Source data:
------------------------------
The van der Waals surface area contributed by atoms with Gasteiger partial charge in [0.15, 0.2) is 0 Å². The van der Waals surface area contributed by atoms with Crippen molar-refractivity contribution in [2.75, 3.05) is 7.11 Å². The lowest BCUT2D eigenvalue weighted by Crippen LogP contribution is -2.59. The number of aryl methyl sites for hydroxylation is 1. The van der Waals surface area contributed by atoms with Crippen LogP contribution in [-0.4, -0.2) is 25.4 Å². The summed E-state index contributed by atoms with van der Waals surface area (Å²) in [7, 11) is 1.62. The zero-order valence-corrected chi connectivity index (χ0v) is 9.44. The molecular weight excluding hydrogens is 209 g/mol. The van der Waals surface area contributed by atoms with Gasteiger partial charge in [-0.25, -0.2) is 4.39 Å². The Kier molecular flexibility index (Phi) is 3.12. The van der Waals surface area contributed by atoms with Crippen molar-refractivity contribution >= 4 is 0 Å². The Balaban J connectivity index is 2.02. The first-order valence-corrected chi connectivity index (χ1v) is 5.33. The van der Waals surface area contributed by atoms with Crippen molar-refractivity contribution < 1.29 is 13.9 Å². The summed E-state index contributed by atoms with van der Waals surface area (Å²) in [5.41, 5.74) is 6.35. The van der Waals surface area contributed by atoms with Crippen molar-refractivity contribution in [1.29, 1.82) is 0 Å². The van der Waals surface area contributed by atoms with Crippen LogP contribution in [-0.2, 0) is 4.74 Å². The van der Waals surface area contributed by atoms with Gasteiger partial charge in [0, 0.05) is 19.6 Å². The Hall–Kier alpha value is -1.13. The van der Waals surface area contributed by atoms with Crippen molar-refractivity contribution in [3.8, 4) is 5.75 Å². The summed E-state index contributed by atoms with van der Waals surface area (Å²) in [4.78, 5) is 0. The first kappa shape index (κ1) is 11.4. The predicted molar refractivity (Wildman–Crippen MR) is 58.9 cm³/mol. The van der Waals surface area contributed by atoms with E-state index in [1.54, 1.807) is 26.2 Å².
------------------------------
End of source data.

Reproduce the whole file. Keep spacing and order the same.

The van der Waals surface area contributed by atoms with Gasteiger partial charge in [0.15, 0.2) is 0 Å². The van der Waals surface area contributed by atoms with Crippen molar-refractivity contribution in [2.75, 3.05) is 7.11 Å². The lowest BCUT2D eigenvalue weighted by Crippen LogP contribution is -2.59. The number of aryl methyl sites for hydroxylation is 1. The van der Waals surface area contributed by atoms with Crippen LogP contribution in [-0.4, -0.2) is 25.4 Å². The summed E-state index contributed by atoms with van der Waals surface area (Å²) in [7, 11) is 1.62. The zero-order valence-corrected chi connectivity index (χ0v) is 9.44. The molecular weight excluding hydrogens is 209 g/mol. The van der Waals surface area contributed by atoms with Gasteiger partial charge in [-0.25, -0.2) is 4.39 Å². The Kier molecular flexibility index (Phi) is 3.12. The van der Waals surface area contributed by atoms with Crippen molar-refractivity contribution >= 4 is 0 Å². The Balaban J connectivity index is 2.02. The first-order valence-corrected chi connectivity index (χ1v) is 5.33. The van der Waals surface area contributed by atoms with Crippen molar-refractivity contribution < 1.29 is 13.9 Å². The summed E-state index contributed by atoms with van der Waals surface area (Å²) in [5.41, 5.74) is 6.35. The van der Waals surface area contributed by atoms with Crippen molar-refractivity contribution in [1.29, 1.82) is 0 Å². The van der Waals surface area contributed by atoms with Crippen LogP contribution in [-0.2, 0) is 4.74 Å². The van der Waals surface area contributed by atoms with Gasteiger partial charge in [0, 0.05) is 19.6 Å². The Hall–Kier alpha value is -1.13. The van der Waals surface area contributed by atoms with Crippen molar-refractivity contribution in [3.8, 4) is 5.75 Å². The summed E-state index contributed by atoms with van der Waals surface area (Å²) in [4.78, 5) is 0. The first kappa shape index (κ1) is 11.4. The predicted molar refractivity (Wildman–Crippen MR) is 58.9 cm³/mol. The van der Waals surface area contributed by atoms with E-state index in [1.54, 1.807) is 26.2 Å².